The tenants who filed the suit say they were never informed of the talks between Rouse, Related and the city, which included provisions to buy them out or have the state condemn their leases. General Growth has pursued eviction proceedings against several merchants involved in the lawsuit, claiming that they have fallen behind on payments or that their leases had expired.

David Keating, a General Growth spokesman, refused to discuss the suit or the company's redevelopment plans. Lawyers for the company have asked a judge to dismiss portions of the lawsuit and say the charges are unfounded.

Gerry Nally, who owns the Seaport Watch Company in the Pier 17 mall, is a prime mover behind the lawsuit. He says that his sales dropped 37 percent from 2000 through 2004. In that period, he says, promotional events at the mall became less frequent or declined in quality and stores offering less-upscale products were added at the mall.

The Seaport, covering 260,000 square feet, is really two malls in one. Merchants on the terra firma portion of the mall, on and around Fulton Street, have not joined the lawsuit and apparently have not had the same problems. Complaints are concentrated on Pier 17, which has always had a greater challenge attracting customers because it is more out of the way.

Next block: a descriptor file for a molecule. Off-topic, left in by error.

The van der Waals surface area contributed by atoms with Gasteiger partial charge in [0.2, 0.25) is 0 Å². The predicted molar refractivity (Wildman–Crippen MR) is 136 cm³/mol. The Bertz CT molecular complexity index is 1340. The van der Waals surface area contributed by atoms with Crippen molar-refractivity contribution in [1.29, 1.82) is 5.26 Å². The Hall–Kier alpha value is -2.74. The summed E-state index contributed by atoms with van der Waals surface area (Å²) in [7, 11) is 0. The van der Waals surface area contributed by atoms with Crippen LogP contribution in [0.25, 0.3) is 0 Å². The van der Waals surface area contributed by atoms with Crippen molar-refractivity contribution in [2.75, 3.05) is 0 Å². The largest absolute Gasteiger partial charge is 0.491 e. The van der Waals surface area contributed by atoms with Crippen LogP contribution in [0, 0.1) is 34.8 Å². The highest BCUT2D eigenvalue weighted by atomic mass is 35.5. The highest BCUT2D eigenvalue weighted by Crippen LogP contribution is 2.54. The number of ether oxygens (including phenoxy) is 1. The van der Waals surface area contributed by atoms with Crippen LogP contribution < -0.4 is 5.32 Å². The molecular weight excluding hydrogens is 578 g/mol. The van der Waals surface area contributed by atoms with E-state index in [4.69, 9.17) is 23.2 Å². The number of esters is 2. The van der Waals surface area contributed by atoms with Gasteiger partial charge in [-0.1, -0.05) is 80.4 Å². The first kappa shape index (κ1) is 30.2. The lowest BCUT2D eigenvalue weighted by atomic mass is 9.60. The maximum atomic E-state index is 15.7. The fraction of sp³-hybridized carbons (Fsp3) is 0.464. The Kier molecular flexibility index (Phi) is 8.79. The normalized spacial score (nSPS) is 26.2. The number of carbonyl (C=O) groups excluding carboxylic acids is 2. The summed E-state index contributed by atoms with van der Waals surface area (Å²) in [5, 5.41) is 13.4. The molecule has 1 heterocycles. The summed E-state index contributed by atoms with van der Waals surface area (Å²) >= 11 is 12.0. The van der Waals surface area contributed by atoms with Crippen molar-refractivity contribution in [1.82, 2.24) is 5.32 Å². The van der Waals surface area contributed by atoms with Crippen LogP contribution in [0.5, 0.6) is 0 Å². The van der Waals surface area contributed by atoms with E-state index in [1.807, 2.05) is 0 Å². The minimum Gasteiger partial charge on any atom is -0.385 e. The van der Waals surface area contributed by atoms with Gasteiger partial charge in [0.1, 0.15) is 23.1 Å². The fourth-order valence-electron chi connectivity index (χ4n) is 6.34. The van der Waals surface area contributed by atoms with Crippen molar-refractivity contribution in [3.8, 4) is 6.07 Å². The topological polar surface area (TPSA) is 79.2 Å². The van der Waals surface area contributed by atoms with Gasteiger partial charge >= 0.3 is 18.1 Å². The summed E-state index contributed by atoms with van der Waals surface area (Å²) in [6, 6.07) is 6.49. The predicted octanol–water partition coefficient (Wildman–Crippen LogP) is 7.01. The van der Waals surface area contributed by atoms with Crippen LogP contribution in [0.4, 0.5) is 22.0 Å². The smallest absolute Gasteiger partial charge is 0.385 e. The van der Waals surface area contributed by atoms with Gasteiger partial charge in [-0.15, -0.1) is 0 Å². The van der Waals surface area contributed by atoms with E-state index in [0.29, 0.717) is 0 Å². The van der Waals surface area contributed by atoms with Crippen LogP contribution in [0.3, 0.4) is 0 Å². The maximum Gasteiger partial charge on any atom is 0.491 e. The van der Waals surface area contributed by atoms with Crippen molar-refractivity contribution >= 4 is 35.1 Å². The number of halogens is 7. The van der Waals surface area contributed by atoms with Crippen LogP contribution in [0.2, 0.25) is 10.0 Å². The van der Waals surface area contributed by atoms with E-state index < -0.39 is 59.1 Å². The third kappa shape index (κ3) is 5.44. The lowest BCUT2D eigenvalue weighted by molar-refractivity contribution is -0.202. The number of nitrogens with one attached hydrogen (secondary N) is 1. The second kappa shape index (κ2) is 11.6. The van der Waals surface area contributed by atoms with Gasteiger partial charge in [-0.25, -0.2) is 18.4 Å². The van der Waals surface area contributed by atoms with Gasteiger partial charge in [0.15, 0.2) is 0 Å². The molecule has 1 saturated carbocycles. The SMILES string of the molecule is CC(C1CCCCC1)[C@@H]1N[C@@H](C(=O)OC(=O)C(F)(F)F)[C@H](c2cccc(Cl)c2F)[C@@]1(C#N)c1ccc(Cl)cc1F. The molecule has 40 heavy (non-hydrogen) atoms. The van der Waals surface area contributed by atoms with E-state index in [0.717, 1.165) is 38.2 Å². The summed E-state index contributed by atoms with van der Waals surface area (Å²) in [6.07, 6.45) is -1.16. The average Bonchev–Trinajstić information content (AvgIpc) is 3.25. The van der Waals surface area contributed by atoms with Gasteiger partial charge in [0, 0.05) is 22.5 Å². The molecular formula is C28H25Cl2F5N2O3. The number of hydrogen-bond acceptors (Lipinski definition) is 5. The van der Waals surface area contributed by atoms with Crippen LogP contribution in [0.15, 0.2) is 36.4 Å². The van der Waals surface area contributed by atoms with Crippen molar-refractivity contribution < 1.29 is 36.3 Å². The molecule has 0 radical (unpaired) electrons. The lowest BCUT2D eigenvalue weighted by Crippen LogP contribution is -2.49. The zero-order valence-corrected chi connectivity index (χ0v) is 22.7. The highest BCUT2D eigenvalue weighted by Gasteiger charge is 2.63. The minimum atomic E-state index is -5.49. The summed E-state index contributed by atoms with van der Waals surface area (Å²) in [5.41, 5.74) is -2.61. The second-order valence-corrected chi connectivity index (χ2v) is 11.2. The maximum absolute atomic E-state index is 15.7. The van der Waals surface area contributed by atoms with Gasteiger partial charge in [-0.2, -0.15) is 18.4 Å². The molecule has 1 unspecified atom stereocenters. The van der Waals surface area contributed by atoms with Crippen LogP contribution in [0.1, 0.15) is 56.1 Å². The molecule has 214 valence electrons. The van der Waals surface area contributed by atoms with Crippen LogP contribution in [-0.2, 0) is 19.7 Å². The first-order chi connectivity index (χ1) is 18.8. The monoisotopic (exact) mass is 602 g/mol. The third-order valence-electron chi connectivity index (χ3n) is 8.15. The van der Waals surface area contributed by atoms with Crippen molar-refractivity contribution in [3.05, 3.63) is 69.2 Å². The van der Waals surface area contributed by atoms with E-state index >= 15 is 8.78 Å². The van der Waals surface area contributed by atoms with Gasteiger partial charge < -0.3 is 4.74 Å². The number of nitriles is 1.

Merchants on the pier also say escalators installed in 2000 routinely break down. And they complain that General Growth has continued a pattern, first established by Rouse, of renting out many stores on short-term leases for far below what the more established merchants are paying. Mr. Nally estimated that about half of the pier's tenants are on short-term leases. These short-term tenants include T-shirt shops, a bonsai shop and a poster gallery.

Mr. Piazzola said General Growth "has a very aggressive specialty leasing division" that has a standing relationship with small retailers that may take temporary space in several malls at one time, or move from mall to mall as space becomes available. "That drives a lot of revenue for the company, and by its very nature specialty leasing deals are short term," he said.

Asked if maintaining short-term leaseholders at Pier 17 was part of a larger strategy, he said, "At the end of the day we've hired an architect, we're planning on repositioning the project in the marketplace and the landlord has every right to maintain its flexibility with regard to its occupancy."

Meanwhile, retail brokers said the Seaport is off the radar screen of high-end retailers seeking space in Manhattan. "Brokers go to other areas where the retailers want to go," said Benjamin Fox, executive vice president of Newmark Retail. He pointed to heavy competition for shoppers from areas like Times Square and said the Seaport must find a way to distinguish itself.

Matthew Ostrower, an analyst with Morgan Stanley who specializes in the retail sector, said General Growth is the second largest retail REIT in the country. "Redeveloping mall assets is their bread and butter: buying a 'B' mall and trying to turn it into an 'A' mall, buying a 'C' mall and trying to turn it in to a 'B' mall," he said.